Thus, mobile technology has proffered an exciting opportunity to remotely deliver obesity interventions.22 This opportunity raises the question as to whether such interventions are truly better—more effective and cheaper—compared with conventional practices, making it crucial to assess their effectiveness and costs. Therefore, the purpose of this study was to identify mobile interventions currently directed toward adult obesity in the United States and to evaluate their efficacy and related costs.

Methodology

The conceptual framework for this research conformed to the steps and research framework used by Yao, Chu, and Li (2010).23 The framework elucidates the course of mHealth adoption for management of the adult obesity epidemic. If the process of mHealth programs’ leading to improved care access for obese adults while diminishing parallel healthcare expenses is to be investigated, their effectiveness and corresponding costs must first be pinpointed. Akin to the cyclic progression of any project, the process of technology adoption begins when problems in the existing system necessitate assessment of needs, which subsequently results in the creation and institution of a solution. The solution here is the application of mHealth interventions. The process involves an evaluation of the benefits of and barriers to mHealth utilization after it is adopted, and the evaluation is repeated to assess the benefits and barriers related to the technology (see Figure 1). This conceptual framework is suitable for the present study because it centers on means of application of new technology in healthcare settings. Moreover, the internal validity of this approach is supported by its successful replication in past studies.24–26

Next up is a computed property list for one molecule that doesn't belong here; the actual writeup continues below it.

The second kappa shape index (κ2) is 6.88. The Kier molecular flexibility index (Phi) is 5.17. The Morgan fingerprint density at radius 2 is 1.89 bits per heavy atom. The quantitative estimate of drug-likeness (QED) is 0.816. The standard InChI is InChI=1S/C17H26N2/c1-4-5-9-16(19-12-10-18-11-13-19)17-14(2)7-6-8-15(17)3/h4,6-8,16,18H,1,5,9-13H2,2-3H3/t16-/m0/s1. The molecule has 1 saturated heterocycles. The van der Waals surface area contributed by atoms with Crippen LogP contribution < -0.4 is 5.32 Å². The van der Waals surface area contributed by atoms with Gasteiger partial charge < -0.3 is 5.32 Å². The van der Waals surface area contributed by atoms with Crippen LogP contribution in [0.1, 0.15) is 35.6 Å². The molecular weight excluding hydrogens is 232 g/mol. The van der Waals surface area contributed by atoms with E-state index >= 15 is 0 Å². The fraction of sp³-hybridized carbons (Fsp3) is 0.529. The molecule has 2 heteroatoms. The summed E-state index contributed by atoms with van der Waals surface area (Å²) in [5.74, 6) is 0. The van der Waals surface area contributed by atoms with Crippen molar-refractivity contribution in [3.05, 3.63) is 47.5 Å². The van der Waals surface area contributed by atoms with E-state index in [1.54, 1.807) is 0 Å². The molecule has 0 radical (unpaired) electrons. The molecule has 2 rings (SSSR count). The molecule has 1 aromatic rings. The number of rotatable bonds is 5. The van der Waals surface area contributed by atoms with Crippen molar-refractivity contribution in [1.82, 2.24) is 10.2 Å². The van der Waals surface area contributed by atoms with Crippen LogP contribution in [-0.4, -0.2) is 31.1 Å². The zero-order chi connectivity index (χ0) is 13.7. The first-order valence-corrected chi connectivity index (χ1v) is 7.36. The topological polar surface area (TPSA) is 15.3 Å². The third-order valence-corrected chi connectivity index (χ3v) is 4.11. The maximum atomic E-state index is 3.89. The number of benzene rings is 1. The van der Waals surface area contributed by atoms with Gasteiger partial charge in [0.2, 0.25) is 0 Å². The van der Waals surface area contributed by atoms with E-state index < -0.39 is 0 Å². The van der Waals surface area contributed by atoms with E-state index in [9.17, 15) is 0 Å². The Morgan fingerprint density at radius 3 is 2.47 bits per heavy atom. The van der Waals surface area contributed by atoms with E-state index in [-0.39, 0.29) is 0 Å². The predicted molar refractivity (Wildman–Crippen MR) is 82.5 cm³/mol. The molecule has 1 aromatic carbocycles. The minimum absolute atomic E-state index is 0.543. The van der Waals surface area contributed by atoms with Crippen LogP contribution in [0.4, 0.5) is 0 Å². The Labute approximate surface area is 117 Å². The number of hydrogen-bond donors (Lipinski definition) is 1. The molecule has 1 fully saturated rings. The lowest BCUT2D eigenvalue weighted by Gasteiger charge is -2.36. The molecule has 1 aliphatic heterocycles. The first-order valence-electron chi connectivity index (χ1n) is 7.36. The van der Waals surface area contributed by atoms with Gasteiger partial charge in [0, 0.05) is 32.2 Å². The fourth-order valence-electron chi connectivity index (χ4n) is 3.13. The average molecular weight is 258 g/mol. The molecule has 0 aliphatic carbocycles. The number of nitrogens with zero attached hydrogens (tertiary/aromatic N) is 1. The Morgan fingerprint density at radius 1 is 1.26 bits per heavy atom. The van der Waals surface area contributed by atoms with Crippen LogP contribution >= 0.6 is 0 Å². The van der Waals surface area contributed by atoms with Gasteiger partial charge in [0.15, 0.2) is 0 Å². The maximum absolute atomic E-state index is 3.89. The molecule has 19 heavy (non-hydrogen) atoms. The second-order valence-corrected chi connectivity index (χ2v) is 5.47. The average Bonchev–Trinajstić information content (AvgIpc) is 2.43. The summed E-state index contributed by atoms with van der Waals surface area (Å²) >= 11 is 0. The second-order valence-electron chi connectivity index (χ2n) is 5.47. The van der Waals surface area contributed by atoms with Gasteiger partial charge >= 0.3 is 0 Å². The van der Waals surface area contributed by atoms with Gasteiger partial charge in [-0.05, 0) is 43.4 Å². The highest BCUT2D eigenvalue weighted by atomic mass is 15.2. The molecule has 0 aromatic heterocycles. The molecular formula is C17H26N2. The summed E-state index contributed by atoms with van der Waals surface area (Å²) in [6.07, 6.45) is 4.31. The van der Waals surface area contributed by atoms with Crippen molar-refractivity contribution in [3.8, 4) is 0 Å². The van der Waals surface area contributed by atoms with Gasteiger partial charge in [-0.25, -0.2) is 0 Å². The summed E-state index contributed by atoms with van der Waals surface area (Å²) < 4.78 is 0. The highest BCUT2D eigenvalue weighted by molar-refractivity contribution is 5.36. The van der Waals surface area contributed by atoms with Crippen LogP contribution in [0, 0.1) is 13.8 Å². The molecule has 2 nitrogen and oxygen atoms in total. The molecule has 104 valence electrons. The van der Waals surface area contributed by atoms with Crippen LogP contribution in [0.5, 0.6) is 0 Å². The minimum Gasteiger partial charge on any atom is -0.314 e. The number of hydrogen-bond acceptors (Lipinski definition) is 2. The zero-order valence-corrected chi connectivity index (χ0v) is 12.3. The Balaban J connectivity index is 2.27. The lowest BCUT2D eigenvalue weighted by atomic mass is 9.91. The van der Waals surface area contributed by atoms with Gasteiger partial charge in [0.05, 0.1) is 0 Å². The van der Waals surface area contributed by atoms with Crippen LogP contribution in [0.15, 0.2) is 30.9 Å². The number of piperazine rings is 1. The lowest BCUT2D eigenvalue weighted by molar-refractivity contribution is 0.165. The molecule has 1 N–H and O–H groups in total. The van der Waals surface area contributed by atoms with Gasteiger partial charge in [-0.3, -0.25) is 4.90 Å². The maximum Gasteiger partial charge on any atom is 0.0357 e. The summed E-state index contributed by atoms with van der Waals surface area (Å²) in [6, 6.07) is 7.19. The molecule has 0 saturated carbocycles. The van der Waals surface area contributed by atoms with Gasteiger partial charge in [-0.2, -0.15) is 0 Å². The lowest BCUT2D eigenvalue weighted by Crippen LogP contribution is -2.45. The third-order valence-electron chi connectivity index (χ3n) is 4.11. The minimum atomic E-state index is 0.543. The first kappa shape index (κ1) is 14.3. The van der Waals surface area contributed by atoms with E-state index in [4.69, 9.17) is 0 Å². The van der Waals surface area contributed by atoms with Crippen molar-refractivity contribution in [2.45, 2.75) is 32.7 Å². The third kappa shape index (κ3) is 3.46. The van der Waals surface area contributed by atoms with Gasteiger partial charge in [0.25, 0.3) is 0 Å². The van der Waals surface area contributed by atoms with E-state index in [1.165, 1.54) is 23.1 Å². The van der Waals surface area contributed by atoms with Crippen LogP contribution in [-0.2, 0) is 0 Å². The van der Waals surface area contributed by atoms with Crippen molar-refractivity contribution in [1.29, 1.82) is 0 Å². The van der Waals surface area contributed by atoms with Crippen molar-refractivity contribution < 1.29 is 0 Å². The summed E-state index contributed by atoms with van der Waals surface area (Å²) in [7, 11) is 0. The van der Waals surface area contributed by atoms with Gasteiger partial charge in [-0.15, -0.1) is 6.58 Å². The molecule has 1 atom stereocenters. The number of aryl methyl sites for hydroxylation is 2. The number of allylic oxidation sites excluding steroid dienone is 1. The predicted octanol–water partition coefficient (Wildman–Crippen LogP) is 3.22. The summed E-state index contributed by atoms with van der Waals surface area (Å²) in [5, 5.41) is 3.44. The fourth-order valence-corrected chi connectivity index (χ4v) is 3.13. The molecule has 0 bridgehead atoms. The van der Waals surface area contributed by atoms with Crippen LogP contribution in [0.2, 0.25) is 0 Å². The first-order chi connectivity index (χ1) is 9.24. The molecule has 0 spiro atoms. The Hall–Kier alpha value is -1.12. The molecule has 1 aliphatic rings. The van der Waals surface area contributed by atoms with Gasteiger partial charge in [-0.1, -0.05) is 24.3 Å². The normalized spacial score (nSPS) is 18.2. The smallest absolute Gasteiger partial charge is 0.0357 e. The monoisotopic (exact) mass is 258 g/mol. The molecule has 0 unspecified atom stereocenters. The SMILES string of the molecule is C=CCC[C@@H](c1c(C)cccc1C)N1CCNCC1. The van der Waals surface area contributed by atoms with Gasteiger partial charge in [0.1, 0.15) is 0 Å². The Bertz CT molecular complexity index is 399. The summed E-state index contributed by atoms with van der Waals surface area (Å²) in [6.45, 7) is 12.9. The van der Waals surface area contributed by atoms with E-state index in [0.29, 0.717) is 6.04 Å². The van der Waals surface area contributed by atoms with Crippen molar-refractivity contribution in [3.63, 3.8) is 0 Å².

The hypothesis of this study was that mHealth interventions would demonstrate greater efficacy with minimal expense in preventing and controlling obesity when compared with standard care.

A systematic search methodology was used in this literature review. For the intent of this research question, a comprehensive and exhaustive systematic review or meta-analysis was not feasible because of the abundance of studies of heterogeneous quality. The literature review was conducted in three distinct stages:

  1. determining the search strategy, and identifying and collecting literature;
  2. establishing inclusion criteria, scrutinizing text for relevancy, and analyzing the literature data; and
  3. identifying appropriate categories.

Step 1: Literature Identification and Collection

The electronic databases PubMed, EBSCOhost, ProQuest, Academic Search Premier, and Google Scholar were searched for the following terms: “mobile health interventions” or “mobile health apps” or “smart phone apps” and “obesity” and “Adults and “weight loss” or “physical activity” or “exercise” or “sedentary behavior” and “efficacy” or “cost-effectiveness” or “economic evaluation.” The International Journal of Medical Informatics, International Journal of Obesity, International Journal of Research in Medical Sciences, and other reliable healthcare websites, including those of the National Institutes of Health and the World Health Organization, were also used. Citations and abstracts identified in the search were also assessed to identify relevant articles.

Step 2: Establishment of Inclusion Criteria and Literature Analysis

As the utilization of mobile technology within healthcare increases, it is important to assess the effectiveness and value for the cost of the various mobile devices. Consequently, the literature was selected to include the efficacy and cost-effectiveness of the mobile health interventions for obesity. In an attempt to stay current in the research study, the search was limited to sources published since 2006. The search was also limited to sources attainable as full texts and to studies written in the English language and conducted in the United States.